While Elon Musk is running around cautioning the world about the real danger of Skynet-style warrior robots, Jack Ma would like you to consider another possible problem: CEOs might lose their overpaid gigs and there will be no golden parachute.Well, let’s be honest, there probably will be a golden parachute... somehow.Ma, the chairman of Chinese e-commerce giant Alibaba, spoke at an entrepreneurship conference in Zhengzhou, China this weekend and he urged the crowd to wake up to what’s happening in AI and automation.“Fifteen years ago I gave speeches 200 or 300 times reminding everyone the Internet will impact all industries, but people didn’t listen because I was a nobody,” he told attendees.Artificial intelligence and other technologies will cause people “more pain than happiness” over the next three decades, according to Jack Ma, the billionaire chairman and founder of Alibaba.“Social conflicts in the next three decades will have an impact on all sorts of industries and walks of life,” said Ma ... A key social conflict will be the rise of artificial intelligence and longer life expectancy, which will lead to an ageing workforce fighting for fewer jobs.
p Xiaomi is expanding its offline stores all over the Eastern region and today the company announced that their 100th Mi Home store opened in China, fulfilling the promise that the company’s CEO Lei Jun had made almost one year ago.Today the same man, confirmed that Xiaomi will be opening 200 more stores in China (and relevant regions), further expanding their network of offline stores.Note, that the 100th store followed the opening of four new shops in Zhengzhou, Guangzhou, Foshan and Shanghai.The achievement is coming just five months after the 50th Mi home store was opened in December.Currently Xiaomi has Mi Home stores in most major Chinese cities, such as Beijing, Guangzhou, Shenzhen, Nanjing, Chengdu, Hangzho, Wuhan, Zhuzhai, Zhengzhou, Changsha, Wuxi, Dongguan, Jinan, Dalian, Xiamen, Qingdao, Shenyang and others.In these stores people can buy all Xiaomi products – not only smartphones- such as accessories and other Xiaomi gadgets, but also receive technical support from experts.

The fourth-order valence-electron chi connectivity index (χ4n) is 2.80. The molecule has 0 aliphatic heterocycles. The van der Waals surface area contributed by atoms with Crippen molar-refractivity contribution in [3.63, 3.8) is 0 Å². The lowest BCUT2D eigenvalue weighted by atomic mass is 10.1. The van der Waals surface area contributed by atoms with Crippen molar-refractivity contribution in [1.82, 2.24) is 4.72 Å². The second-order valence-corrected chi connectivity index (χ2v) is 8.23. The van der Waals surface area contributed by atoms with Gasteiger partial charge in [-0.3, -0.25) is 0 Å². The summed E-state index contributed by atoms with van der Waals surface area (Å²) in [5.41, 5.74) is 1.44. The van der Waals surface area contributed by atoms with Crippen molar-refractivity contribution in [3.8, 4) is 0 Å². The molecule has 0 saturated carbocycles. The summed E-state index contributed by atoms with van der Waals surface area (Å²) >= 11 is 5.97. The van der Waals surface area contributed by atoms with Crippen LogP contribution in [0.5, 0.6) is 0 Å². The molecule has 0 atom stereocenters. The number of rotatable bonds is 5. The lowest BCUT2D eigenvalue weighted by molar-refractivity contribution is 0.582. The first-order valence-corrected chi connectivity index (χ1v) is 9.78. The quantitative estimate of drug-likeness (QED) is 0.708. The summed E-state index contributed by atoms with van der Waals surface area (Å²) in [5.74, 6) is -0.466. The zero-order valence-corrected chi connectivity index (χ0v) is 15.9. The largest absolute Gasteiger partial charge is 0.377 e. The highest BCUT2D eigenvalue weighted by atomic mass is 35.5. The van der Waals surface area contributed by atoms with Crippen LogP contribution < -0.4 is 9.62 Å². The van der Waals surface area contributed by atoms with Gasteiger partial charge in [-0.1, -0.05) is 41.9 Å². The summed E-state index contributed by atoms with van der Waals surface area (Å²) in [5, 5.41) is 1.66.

ZHENGZHOU, China—Farmer Zhang Hailin remembers the day in 2010 when he watched as helicopters flew in over fields of corn and wheat here, hovering in spots to drop balloon-shaped markers.“Three days later, a hundred bulldozers were here,” Mr. Zhang...
After several tragic deaths and countless headaches for municipal authorities caused by the bike rental boom, the first guidelines for regulating bike rental for the whole of China have officially been published (in Chinese).The “guiding opinions on encouraging and regulating the development of bicycle rental” were signed by 20 state departments after the draft was submitted to the public for review by the Ministry of Transportation in May.The guidelines aim to rein in the disorderly expansion of shared bikes by major companies such as ofo, Mobike, Bluegogo, and others.The most recent case in the media (in Chinese) was in Zhengzhou, Henan province, where the local police brought in representatives from Mobike, ofo and Coolqi to give them a lecture on how to manage their bikes.Apparently, the 390,000 bikes in the city caused chaos on the streets both for pedestrians and other vehicles.Bicycles were piled up in front of subway exits, bus stations, and other highly frequented areas, leading to safety hazards.